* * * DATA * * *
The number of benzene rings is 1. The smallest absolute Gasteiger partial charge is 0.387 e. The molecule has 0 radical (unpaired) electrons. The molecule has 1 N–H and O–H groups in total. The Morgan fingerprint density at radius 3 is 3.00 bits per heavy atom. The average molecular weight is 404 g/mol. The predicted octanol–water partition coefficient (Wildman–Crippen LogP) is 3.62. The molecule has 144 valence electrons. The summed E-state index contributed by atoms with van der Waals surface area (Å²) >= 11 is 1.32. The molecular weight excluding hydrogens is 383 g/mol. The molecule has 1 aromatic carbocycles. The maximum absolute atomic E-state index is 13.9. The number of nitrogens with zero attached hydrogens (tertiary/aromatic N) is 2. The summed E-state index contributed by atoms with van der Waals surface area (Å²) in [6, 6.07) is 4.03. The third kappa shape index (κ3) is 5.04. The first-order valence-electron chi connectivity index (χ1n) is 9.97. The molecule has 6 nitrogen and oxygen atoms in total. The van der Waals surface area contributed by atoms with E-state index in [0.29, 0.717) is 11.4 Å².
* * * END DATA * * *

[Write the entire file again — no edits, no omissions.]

The number of benzene rings is 1. The smallest absolute Gasteiger partial charge is 0.387 e. The molecule has 0 radical (unpaired) electrons. The molecule has 1 N–H and O–H groups in total. The Morgan fingerprint density at radius 3 is 3.00 bits per heavy atom. The average molecular weight is 404 g/mol. The predicted octanol–water partition coefficient (Wildman–Crippen LogP) is 3.62. The molecule has 144 valence electrons. The summed E-state index contributed by atoms with van der Waals surface area (Å²) >= 11 is 1.32. The molecular weight excluding hydrogens is 383 g/mol. The molecule has 1 aromatic carbocycles. The maximum absolute atomic E-state index is 13.9. The number of nitrogens with zero attached hydrogens (tertiary/aromatic N) is 2. The summed E-state index contributed by atoms with van der Waals surface area (Å²) in [6, 6.07) is 4.03. The third kappa shape index (κ3) is 5.04. The first-order valence-electron chi connectivity index (χ1n) is 9.97. The molecule has 6 nitrogen and oxygen atoms in total. The van der Waals surface area contributed by atoms with E-state index in [0.29, 0.717) is 11.4 Å².